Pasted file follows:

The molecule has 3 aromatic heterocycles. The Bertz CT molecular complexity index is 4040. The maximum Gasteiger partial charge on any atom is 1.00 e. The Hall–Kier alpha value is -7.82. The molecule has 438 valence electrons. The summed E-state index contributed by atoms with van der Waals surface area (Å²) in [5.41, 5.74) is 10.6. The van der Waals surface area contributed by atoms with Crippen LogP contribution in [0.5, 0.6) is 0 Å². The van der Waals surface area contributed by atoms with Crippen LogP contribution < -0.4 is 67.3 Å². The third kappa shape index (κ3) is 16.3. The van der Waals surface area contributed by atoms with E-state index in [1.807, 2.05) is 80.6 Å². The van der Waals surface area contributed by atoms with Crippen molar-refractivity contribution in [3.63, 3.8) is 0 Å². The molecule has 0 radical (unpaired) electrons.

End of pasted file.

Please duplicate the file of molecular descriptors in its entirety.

The molecule has 3 aromatic heterocycles. The Bertz CT molecular complexity index is 4040. The maximum Gasteiger partial charge on any atom is 1.00 e. The Hall–Kier alpha value is -7.82. The molecule has 438 valence electrons. The summed E-state index contributed by atoms with van der Waals surface area (Å²) in [5.41, 5.74) is 10.6. The van der Waals surface area contributed by atoms with Crippen LogP contribution in [0.5, 0.6) is 0 Å². The van der Waals surface area contributed by atoms with Crippen LogP contribution < -0.4 is 67.3 Å². The third kappa shape index (κ3) is 16.3. The van der Waals surface area contributed by atoms with E-state index in [1.807, 2.05) is 80.6 Å². The van der Waals surface area contributed by atoms with Crippen molar-refractivity contribution in [3.63, 3.8) is 0 Å². The molecule has 0 radical (unpaired) electrons.